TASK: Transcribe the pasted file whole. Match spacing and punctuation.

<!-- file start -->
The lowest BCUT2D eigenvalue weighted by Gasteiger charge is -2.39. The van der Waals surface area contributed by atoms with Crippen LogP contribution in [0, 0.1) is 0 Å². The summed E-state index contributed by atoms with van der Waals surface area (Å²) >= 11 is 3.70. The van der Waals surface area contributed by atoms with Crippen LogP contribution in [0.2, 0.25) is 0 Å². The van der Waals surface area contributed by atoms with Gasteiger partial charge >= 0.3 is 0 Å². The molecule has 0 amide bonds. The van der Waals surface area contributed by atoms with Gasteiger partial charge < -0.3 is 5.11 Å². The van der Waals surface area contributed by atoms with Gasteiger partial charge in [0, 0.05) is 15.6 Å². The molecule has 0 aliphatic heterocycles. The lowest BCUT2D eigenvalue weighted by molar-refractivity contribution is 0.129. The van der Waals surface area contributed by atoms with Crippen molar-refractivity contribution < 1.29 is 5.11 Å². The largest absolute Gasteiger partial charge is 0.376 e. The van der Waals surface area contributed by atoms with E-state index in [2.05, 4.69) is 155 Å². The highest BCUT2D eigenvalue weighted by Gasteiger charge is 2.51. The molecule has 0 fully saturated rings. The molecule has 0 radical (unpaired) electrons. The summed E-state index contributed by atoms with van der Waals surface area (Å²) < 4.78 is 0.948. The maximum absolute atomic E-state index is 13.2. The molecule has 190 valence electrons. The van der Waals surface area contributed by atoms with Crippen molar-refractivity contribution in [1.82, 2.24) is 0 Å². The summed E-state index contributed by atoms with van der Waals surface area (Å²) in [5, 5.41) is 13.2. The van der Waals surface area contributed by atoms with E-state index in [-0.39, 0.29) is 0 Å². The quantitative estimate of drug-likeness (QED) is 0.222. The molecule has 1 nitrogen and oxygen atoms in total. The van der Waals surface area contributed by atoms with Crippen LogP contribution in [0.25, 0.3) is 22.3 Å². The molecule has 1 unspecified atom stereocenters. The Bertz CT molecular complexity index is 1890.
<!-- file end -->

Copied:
The lowest BCUT2D eigenvalue weighted by Gasteiger charge is -2.39. The van der Waals surface area contributed by atoms with Crippen LogP contribution in [0, 0.1) is 0 Å². The summed E-state index contributed by atoms with van der Waals surface area (Å²) >= 11 is 3.70. The van der Waals surface area contributed by atoms with Crippen LogP contribution in [0.2, 0.25) is 0 Å². The van der Waals surface area contributed by atoms with Gasteiger partial charge >= 0.3 is 0 Å². The molecule has 0 amide bonds. The van der Waals surface area contributed by atoms with Gasteiger partial charge < -0.3 is 5.11 Å². The van der Waals surface area contributed by atoms with Gasteiger partial charge in [0, 0.05) is 15.6 Å². The molecule has 0 aliphatic heterocycles. The lowest BCUT2D eigenvalue weighted by molar-refractivity contribution is 0.129. The van der Waals surface area contributed by atoms with Crippen molar-refractivity contribution < 1.29 is 5.11 Å². The largest absolute Gasteiger partial charge is 0.376 e. The van der Waals surface area contributed by atoms with E-state index in [2.05, 4.69) is 155 Å². The highest BCUT2D eigenvalue weighted by Gasteiger charge is 2.51. The molecule has 0 fully saturated rings. The molecule has 0 radical (unpaired) electrons. The summed E-state index contributed by atoms with van der Waals surface area (Å²) < 4.78 is 0.948. The maximum absolute atomic E-state index is 13.2. The molecule has 190 valence electrons. The van der Waals surface area contributed by atoms with Crippen molar-refractivity contribution in [1.82, 2.24) is 0 Å². The summed E-state index contributed by atoms with van der Waals surface area (Å²) in [5, 5.41) is 13.2. The van der Waals surface area contributed by atoms with E-state index in [-0.39, 0.29) is 0 Å². The quantitative estimate of drug-likeness (QED) is 0.222. The molecule has 1 nitrogen and oxygen atoms in total. The van der Waals surface area contributed by atoms with Crippen LogP contribution in [0.25, 0.3) is 22.3 Å². The molecule has 1 unspecified atom stereocenters. The Bertz CT molecular complexity index is 1890.